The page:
Wushu History

Originating in China over 4,000 years ago, wushu is time-honored, rich in content and diversified in forms.  In its age-long process of development, wushu has been referred to as “martial arts”, “guoshu”, “gongfu” and “kung-fu”.  The origin of wushu can be traced back to the early activities of the ancestors of the Chinese people who struggled hard for survival.During the prolonged cold weaponry age, wushu was employed by the army to subdue the enemy, practiced by the ordinary people as a means for self-defense and physical training, as well as for a cheerful life.

During the process of its gradual improvement and development in modern times, wushu has been basically separated from military skills.  With attack and defense as its basic movements and the Chinese traditional culture as its background, wushu has become an international sports activity, which includes modern taolu and sanda disciplines, as well as traditional wushu.

Wushu has over time become a formal branch of study in Chinese performance arts.  It reigns as the most popular national sport in a country of over 1.2 billion people, practiced by young and old alike.  Modern or sport wushu is striving to find its rightful place in the arena of the Olympia through the efforts of the International Wushu Federation.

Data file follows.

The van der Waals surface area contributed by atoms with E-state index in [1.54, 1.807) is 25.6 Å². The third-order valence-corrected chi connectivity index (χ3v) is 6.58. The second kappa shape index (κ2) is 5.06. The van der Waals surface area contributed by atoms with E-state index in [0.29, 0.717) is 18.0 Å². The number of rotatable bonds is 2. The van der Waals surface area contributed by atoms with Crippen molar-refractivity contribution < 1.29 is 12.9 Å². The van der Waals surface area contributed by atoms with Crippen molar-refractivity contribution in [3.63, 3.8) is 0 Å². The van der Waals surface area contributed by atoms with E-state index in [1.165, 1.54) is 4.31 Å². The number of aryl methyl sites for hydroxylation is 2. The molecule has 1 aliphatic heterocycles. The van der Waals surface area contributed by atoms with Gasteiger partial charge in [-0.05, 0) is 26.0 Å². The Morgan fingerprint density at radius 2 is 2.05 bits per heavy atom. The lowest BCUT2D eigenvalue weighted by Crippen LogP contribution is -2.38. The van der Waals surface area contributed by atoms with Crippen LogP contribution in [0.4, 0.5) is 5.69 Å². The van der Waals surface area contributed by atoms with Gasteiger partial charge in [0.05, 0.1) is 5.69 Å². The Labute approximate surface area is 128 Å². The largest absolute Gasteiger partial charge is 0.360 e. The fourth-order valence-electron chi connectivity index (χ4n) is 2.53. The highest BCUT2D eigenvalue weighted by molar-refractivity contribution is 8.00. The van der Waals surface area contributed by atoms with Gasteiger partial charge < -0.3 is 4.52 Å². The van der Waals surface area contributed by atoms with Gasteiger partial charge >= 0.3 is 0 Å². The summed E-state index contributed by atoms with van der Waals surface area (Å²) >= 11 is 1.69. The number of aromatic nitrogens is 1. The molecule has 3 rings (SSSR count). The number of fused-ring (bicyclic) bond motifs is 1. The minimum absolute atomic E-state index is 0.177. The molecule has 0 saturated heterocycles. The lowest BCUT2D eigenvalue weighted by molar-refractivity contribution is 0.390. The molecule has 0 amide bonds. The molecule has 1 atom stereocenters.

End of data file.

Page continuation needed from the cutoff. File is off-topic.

Traditional Wushu – Forms and Weapons

Traditional wushu, the root of modern wushu, has developed according to wushu’s traditional style and its own law of development.  With distinctive characteristics of China’s traditional sports culture, traditional wushu is now practiced globally by millions of people.  It has an enormous potential for development.  Its value for health-building, self-defense and cultural education is greatly appreciated by people across many different cultural backgrounds.  Now it is steadily entering the domain of sport for all, as well as the leisure sports and cultural sports of the people of the world. 

Modern Wushu (Taolu) – Forms and Weapons

Wushu taolu is a set of connecting stylized movements choreographed according to certain laws, embodying the philosophical connotation of attack and defense.  Taolu, comprising bare-handed and weapons forms, has 11 different routines that fall under 4 main categories  (see below).  All routines can be practiced as standard sets or with degrees of difficulty and all have specific time ranges.

1. Barehands: Changquan (northern long fist); Nanquan (southern fist); Taijiquan (shadow boxing)
2. Short Weapons: Daoshu (single-edged broad sword); Jianshu (double-edged sword); Taijijian
(taiji double-edged sword); Nandao (southern single-edged broad sword)
3. Long Weapons: Gunshu (cudgel/staff); Qiangshu (spear); Nangun (southern cudgel/staff)
4. Dui Lian: Choreographed Fights (without weapons, with weapons, and bare hands against weapons)

Modern Wushu (Sanda) – Fighting

Wushu sanda discipline involves fighting movements between two people for both attack-defense exercises.  It deploys many types of fighting movements such as tuishou, duanbing and changbing.   Sanda is a martial art which was originally developed by the Chinese military based upon intense study of various traditional methods and combined with modern, advanced in sports medicine and training methodology.  Sanda is practiced as a combat sport, meaning that training is conducted with safety equipment and competitions are conducted under rules restricting certain tactics and techniques designed for the safety of the participants.